Germany has a complex, multilayered tax system that reliably governs the tax burden for companies and is characterized by a high level of legal security. The overall tax burden in Germany is an average of 29.8 percent lower than that of France, Spain, Italy or the United Kingdom.
Companies are taxed in Germany as follows:
- Corporations (AG or GmbH) are currently subject to a tax of 15 percent. Possible distributions of profits to shareholders are subject to tax in the amount of 60 percent and are subject to a final withholding tax (income tax) in the amount of 25 percent. In a pay-out, there is another 15 percent tax add-on.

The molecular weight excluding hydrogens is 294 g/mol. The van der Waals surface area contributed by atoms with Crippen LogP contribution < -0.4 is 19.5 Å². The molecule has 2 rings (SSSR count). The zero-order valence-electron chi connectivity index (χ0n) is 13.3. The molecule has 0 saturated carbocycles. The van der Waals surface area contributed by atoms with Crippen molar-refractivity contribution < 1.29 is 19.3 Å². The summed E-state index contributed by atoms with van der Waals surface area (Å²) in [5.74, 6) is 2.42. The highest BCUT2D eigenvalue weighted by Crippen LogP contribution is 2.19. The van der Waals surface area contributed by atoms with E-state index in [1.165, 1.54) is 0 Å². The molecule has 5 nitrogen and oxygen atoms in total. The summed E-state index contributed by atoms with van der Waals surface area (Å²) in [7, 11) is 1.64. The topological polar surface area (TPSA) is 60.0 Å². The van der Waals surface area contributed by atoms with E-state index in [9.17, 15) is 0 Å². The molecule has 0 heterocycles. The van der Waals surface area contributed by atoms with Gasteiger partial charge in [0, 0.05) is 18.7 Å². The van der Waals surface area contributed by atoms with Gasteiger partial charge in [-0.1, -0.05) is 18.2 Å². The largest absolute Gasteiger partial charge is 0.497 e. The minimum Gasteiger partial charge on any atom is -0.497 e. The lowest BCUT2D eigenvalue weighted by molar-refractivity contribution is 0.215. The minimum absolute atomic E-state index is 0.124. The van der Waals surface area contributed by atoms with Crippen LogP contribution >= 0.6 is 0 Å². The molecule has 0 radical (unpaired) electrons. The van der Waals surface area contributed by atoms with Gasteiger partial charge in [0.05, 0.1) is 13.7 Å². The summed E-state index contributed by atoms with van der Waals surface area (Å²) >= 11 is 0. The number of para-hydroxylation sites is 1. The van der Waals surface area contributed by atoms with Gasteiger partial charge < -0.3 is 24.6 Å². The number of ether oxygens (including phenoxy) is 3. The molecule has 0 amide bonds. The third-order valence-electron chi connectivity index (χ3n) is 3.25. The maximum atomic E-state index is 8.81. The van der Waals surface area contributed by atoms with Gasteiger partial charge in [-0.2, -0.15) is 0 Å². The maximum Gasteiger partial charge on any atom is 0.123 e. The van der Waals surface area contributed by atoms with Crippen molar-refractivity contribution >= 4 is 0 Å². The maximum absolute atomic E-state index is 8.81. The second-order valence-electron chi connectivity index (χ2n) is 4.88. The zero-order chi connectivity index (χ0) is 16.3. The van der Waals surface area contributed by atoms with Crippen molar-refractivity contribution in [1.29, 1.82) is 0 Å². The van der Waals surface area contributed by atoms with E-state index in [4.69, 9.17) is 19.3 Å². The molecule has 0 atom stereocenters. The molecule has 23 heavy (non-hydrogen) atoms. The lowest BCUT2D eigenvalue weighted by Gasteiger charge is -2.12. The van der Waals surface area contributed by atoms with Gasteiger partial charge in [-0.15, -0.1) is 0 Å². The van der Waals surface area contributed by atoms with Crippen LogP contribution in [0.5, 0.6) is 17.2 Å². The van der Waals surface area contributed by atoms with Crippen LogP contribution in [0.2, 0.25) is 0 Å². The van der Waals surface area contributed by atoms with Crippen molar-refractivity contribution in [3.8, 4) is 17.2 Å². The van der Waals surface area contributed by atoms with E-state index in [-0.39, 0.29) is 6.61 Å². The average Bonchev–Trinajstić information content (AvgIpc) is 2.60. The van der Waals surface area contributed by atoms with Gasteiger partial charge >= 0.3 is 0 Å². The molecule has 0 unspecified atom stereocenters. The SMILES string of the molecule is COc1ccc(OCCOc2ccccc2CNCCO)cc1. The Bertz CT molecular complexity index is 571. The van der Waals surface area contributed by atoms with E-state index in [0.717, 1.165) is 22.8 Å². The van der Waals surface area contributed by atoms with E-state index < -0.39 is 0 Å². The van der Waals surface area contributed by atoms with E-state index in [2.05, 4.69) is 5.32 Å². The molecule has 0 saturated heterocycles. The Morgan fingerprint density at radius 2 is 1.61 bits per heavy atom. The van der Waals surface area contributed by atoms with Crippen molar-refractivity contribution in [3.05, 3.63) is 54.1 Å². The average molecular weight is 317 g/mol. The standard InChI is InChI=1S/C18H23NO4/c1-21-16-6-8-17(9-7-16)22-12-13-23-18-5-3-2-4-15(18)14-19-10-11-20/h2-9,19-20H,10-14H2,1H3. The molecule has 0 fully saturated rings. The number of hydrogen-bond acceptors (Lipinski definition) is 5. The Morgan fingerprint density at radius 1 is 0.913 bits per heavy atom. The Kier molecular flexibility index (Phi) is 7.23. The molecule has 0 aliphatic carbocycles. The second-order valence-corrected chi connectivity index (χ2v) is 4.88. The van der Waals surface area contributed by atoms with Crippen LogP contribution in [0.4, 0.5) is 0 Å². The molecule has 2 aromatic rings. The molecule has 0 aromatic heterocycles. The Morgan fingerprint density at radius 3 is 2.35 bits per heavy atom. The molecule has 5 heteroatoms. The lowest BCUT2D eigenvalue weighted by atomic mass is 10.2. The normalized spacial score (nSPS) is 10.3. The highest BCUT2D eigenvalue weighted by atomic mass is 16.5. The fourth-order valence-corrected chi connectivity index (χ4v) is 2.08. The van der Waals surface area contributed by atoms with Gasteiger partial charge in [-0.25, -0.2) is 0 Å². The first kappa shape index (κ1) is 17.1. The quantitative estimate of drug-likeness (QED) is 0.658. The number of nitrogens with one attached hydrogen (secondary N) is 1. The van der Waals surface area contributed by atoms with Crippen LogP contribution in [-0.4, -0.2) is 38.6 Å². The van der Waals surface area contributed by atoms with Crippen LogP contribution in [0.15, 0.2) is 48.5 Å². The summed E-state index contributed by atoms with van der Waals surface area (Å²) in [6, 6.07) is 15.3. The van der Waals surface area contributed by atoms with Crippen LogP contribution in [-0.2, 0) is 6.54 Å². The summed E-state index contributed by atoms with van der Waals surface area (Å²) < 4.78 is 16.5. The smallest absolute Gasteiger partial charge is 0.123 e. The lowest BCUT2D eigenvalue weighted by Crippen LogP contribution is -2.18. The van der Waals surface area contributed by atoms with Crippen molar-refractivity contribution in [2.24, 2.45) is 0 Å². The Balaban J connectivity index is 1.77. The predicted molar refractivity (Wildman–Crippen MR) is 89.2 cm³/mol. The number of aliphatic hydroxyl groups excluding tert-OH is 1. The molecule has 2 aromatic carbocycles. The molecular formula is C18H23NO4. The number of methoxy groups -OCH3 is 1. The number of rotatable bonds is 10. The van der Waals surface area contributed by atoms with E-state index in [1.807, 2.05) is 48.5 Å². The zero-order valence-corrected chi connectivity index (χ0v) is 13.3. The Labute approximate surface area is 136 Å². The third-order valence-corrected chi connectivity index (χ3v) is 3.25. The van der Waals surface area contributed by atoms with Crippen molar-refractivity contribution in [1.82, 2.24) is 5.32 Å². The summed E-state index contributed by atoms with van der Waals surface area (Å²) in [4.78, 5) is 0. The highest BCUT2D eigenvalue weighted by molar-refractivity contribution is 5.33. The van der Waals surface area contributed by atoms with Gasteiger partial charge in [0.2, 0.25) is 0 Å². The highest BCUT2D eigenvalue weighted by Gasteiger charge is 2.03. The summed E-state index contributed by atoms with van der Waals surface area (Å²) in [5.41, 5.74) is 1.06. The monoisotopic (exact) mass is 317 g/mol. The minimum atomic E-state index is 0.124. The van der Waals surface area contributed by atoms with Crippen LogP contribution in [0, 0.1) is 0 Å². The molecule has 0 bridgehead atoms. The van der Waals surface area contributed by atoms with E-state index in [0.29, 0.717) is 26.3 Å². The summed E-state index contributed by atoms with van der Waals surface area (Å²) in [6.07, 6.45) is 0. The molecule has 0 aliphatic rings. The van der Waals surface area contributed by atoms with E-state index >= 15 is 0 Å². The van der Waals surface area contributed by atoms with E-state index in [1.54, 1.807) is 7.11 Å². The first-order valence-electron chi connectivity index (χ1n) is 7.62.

- Partnerships (GbR, oHG or KG) are not subject to corporation tax. The profit shares of the Company are attributable to individual shareholders and to income tax with the respective personal progressive tax rate.
- Bodies and private companies also pay a business tax. It is a municipal tax, where the tax rates are determined individually by the municipality in which the company is located.
The social security system in Germany is financed by an assessment system. The contributions are provided by both employers and employees. The contribution rates are set by the legislature (for pension insurance, unemployment insurance, health insurance and nursing home insurance) and the local government (for accident insurance). Social insurance is compulsory for the entire workforce and social security contributions are drawn directly by the social insurance carrier.